Monday, February 8, 2016

Letter To Oklahoma Representatives Regarding the Final Draft of Oklahoma's New Academic Standards

Dear Representative, 

This session the Oklahoma legislature will undertake the job of approving Oklahoma's new educational standards. 


We are very excited about this prospect because we see it as a chance for our state to rise above the national rhetoric regarding Common Core repeal and the standards re-write process. Oklahoma has a chance here to shine unlike any other at this moment in time. This is why it is so important to make sure our standards are the very best possible.


Though the standards approved by the Oklahoma State Board of Education as the final standards have many supporters in the educational sector - which is certainly important - it is just as important to remember that there are very few people in the country that are experts in the creation of academic standards. The Oklahoma Standards Committee knew that when they invited the two most highly sought after standards writers in the country - Dr. Larry Gray (Professor of Mathematics, University of Minnesota) and Dr. Sandra Stotsky (Professor of Education Reform, University of Arkansas) - to consult on the standards re-write.


While the list of supporters for the standards is long, there are very few comments from the original consultants and none from Dr's. Gray or Stotsky for the final version of Oklahoma's standards released on the OSDE website. In fact, no comments from either expert were even mentioned in the press release announcing the Board's approval of the final standards.


We are asking the legislature to address this issue by seeking comment on the standards from both standards experts followed by a public forum in which the experts can provide their testimony. We are aware  there is a timeline in play, however, we would call your attention to the amount of time from June 2014 to February 2015 where little to no work was actively done on the standards. With such a long waiting period at the beginning of the process, it seems unnecessary to rush them headlong toward approval with immediacy.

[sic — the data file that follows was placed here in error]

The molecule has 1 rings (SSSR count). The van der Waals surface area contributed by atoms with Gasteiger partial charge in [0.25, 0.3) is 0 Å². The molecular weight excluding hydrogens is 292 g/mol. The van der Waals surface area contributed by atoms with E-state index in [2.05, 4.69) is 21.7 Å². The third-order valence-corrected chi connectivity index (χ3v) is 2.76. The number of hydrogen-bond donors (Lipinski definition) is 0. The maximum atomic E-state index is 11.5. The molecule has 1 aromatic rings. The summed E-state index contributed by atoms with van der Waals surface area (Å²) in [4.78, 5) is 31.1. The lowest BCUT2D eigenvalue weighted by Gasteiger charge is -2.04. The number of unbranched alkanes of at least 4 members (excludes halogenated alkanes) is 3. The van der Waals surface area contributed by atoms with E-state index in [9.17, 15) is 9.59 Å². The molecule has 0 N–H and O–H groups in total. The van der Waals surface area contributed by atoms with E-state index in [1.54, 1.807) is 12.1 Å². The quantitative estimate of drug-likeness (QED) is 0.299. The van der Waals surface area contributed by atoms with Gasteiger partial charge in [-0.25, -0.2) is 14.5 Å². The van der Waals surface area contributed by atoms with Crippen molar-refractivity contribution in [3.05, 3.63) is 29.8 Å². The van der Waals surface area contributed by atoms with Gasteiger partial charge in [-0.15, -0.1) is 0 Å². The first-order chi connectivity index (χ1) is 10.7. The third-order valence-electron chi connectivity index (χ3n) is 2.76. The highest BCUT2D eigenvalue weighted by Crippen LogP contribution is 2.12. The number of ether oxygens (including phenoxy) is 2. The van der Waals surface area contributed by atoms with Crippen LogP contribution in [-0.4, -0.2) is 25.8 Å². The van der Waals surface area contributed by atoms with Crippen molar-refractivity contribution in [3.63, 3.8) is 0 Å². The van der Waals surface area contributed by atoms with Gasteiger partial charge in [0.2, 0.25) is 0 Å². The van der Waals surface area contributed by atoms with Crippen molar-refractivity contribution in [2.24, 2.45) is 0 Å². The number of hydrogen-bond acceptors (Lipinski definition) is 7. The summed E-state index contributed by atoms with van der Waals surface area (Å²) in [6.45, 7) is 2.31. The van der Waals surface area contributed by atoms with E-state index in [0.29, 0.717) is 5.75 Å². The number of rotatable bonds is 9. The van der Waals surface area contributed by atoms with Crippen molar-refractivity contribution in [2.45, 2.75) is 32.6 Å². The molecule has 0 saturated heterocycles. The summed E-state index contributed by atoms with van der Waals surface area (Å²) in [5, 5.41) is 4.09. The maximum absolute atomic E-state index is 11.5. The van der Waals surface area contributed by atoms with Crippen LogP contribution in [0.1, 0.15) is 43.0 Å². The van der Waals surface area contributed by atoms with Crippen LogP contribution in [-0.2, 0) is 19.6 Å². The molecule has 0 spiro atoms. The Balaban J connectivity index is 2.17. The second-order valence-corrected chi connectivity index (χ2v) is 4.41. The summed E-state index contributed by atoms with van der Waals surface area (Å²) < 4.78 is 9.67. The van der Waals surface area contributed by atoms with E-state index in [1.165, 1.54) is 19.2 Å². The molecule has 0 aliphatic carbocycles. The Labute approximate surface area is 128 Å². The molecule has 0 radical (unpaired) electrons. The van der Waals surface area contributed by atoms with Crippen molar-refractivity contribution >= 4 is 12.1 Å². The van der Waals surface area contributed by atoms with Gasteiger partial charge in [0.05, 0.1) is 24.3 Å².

Jamie Gass, Director of the Center for School Reform at the Pioneer Institute told me (during an interview for an article I'm authoring for Heartland Institute this week) that changing standards is a complicated process that takes years if properly done.


"There's a saying that "changing standards is like moving a graveyard". It's always been a complicated process. In Massachusetts it took years. The Democratic process is complex and takes a lot of work - there's debate and discussion - it takes more time to get things done that way as opposed to the way Common Core was put together."

Please, let us take the time necessary to assure the public Oklahoma's new Standards follow the repeal legislation (HB3399) and are reviewed by the nation's foremost standards experts - Dr's. Stotsky and Gray.

Here are some things to think about as we move forward in the process:
  • Are the new standards CONTENT based and not skills based?
  • Where are reviews from certified early childhood educators indicating the standards are developmentally appropriate with accurate grade-level expectations, academic content and instructional rigor?
  • Are there literature exemplars with the English standards to provide markers of rigor for each level?
  • Are there math exemplars to mark each math standard and assure the use of standard algorithms?
  • Where is the report - suggested by the standards experts - indicating review of the standards by a psychometrician to verify the testability of the standards?
In closing, we have no ax to grind - no reason to want the standards re-write to fail. On the contrary, we want desperately to see other states turn to Oklahoma as an example of how to undertake the monumental task of creating excellent, local educational standards that prepare our students for life; whether they desire to attend college, or go straight into the workforce. We just ask that appropriate time be taken to see the task completed to the very best of our abilities.

We thank all those who have worked so diligently on the new standards creation, and you for working to assure their excellence in completion.

Very Sincerely,
Jenni White
Education Director
ROPE 2.0